Two days after the Boston Marathon bombings, I was in Fairfield County in Connecticut on business. I had plans to drive next to visit friends in the Hudson Valley. I was surprised to find my route would go right through Newtown and the village of Sandy Hook.
It was the afternoon that the Senate rejected sensible screenings of purchasers of guns. I was listening on the radio. I followed a bright yellow school bus in Newtown. Another bus passed going the other way on Connecticut Route 25. They were probably buses taking students home from after-school activities.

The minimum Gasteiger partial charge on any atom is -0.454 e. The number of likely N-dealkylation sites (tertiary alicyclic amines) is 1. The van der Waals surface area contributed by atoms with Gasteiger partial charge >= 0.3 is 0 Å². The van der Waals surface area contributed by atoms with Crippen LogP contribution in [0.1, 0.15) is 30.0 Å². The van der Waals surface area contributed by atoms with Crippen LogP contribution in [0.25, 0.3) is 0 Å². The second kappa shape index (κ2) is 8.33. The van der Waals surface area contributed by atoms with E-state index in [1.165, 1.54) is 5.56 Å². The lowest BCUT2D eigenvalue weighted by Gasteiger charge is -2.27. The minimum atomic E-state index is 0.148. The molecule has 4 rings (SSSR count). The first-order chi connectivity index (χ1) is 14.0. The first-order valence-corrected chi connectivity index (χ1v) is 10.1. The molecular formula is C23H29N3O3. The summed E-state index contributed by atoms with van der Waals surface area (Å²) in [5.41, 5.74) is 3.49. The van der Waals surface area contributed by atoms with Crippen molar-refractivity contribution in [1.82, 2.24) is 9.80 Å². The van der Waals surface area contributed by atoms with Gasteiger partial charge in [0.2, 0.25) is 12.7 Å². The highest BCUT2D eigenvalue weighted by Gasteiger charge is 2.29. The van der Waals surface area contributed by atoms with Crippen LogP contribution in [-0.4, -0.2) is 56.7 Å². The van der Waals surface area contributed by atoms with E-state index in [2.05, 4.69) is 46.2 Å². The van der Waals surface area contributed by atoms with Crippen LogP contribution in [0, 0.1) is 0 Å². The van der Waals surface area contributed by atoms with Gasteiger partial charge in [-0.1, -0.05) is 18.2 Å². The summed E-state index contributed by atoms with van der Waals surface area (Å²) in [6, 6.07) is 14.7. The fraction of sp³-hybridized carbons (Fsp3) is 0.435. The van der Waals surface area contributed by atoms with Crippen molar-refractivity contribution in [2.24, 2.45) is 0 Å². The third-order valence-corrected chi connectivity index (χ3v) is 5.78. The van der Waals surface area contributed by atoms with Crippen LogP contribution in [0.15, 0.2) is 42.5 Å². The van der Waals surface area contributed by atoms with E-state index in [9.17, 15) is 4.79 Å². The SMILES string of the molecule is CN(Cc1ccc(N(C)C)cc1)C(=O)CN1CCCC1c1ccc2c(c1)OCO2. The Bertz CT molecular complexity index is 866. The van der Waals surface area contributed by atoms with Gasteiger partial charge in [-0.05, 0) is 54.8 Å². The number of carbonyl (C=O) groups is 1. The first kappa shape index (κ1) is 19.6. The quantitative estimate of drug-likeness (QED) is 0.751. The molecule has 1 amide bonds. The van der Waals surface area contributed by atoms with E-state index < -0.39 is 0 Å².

I had an urge to reach out and hug every student on those buses and tell them that we in New England will look out for them, more than ever before. But our Congress failed us that very day.
Twenty-four hours later, I was back in Boston heading to a professional meeting in the Back Bay, just outside the crime scene. I stopped at the memorial at the fence on Boylston Street at Hereford Street. At the time, the bombing suspects were still at large.
My heart was heavy with the sorrow New England has endured in a small town and in its largest city.
I want justice for the Boston Marathon victims in the courts. I want action for the Newtown victims in Congress. Without fail.